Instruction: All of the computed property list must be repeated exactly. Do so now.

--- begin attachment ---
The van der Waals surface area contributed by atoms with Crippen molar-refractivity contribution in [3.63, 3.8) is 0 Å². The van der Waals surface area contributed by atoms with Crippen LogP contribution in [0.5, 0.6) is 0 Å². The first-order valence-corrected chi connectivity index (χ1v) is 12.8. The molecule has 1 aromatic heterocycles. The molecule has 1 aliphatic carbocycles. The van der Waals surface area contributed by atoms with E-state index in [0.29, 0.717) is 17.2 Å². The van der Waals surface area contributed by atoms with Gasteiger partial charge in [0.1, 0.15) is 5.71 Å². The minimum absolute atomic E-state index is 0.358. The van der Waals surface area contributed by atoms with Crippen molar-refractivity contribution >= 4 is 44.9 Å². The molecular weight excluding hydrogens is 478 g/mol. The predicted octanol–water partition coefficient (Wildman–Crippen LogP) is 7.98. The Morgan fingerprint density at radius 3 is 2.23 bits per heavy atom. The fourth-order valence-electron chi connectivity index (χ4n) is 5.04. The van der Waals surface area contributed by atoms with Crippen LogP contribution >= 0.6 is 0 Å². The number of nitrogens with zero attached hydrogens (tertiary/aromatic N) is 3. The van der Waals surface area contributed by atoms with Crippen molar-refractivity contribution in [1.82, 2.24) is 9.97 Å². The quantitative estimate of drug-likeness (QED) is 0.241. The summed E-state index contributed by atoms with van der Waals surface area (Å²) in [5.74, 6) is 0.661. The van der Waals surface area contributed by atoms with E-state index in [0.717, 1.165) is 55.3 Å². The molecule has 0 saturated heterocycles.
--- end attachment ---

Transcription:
The van der Waals surface area contributed by atoms with Crippen molar-refractivity contribution in [3.63, 3.8) is 0 Å². The van der Waals surface area contributed by atoms with Crippen LogP contribution in [0.5, 0.6) is 0 Å². The first-order valence-corrected chi connectivity index (χ1v) is 12.8. The molecule has 1 aromatic heterocycles. The molecule has 1 aliphatic carbocycles. The van der Waals surface area contributed by atoms with E-state index in [0.29, 0.717) is 17.2 Å². The van der Waals surface area contributed by atoms with Gasteiger partial charge in [0.1, 0.15) is 5.71 Å². The minimum absolute atomic E-state index is 0.358. The van der Waals surface area contributed by atoms with Crippen molar-refractivity contribution >= 4 is 44.9 Å². The molecular weight excluding hydrogens is 478 g/mol. The predicted octanol–water partition coefficient (Wildman–Crippen LogP) is 7.98. The Morgan fingerprint density at radius 3 is 2.23 bits per heavy atom. The fourth-order valence-electron chi connectivity index (χ4n) is 5.04. The van der Waals surface area contributed by atoms with Crippen LogP contribution >= 0.6 is 0 Å². The number of nitrogens with zero attached hydrogens (tertiary/aromatic N) is 3. The van der Waals surface area contributed by atoms with Crippen molar-refractivity contribution in [1.82, 2.24) is 9.97 Å². The quantitative estimate of drug-likeness (QED) is 0.241. The summed E-state index contributed by atoms with van der Waals surface area (Å²) in [5.74, 6) is 0.661. The van der Waals surface area contributed by atoms with E-state index in [0.717, 1.165) is 55.3 Å². The molecule has 0 saturated heterocycles.